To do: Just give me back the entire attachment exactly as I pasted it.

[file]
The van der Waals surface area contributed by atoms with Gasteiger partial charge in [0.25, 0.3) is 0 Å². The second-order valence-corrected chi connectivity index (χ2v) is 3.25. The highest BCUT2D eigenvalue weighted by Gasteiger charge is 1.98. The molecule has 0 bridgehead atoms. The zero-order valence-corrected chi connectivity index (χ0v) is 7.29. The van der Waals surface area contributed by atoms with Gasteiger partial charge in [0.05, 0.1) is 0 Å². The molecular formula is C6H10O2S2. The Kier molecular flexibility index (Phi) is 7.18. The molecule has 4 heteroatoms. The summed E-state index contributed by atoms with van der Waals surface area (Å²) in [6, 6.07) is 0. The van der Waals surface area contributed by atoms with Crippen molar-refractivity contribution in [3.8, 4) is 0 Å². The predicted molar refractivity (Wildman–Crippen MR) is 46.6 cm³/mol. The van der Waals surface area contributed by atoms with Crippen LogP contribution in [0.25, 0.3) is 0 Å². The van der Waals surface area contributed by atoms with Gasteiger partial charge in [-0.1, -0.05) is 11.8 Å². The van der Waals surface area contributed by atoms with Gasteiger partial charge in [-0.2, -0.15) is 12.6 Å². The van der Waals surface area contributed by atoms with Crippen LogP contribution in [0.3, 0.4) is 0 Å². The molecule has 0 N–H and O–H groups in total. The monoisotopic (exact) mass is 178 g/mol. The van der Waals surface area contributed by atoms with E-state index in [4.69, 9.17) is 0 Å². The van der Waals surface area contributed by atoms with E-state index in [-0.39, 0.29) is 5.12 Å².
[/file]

The van der Waals surface area contributed by atoms with Gasteiger partial charge in [0.25, 0.3) is 0 Å². The second-order valence-corrected chi connectivity index (χ2v) is 3.25. The highest BCUT2D eigenvalue weighted by Gasteiger charge is 1.98. The molecule has 0 bridgehead atoms. The zero-order valence-corrected chi connectivity index (χ0v) is 7.29. The van der Waals surface area contributed by atoms with Gasteiger partial charge in [0.05, 0.1) is 0 Å². The molecular formula is C6H10O2S2. The Kier molecular flexibility index (Phi) is 7.18. The molecule has 4 heteroatoms. The summed E-state index contributed by atoms with van der Waals surface area (Å²) in [6, 6.07) is 0. The van der Waals surface area contributed by atoms with Crippen molar-refractivity contribution in [3.8, 4) is 0 Å². The predicted molar refractivity (Wildman–Crippen MR) is 46.6 cm³/mol. The van der Waals surface area contributed by atoms with Crippen LogP contribution in [0.25, 0.3) is 0 Å². The van der Waals surface area contributed by atoms with Gasteiger partial charge in [-0.1, -0.05) is 11.8 Å². The van der Waals surface area contributed by atoms with Gasteiger partial charge in [-0.2, -0.15) is 12.6 Å². The van der Waals surface area contributed by atoms with Crippen LogP contribution in [0.3, 0.4) is 0 Å². The molecule has 0 N–H and O–H groups in total. The monoisotopic (exact) mass is 178 g/mol. The van der Waals surface area contributed by atoms with E-state index in [4.69, 9.17) is 0 Å². The van der Waals surface area contributed by atoms with E-state index in [-0.39, 0.29) is 5.12 Å².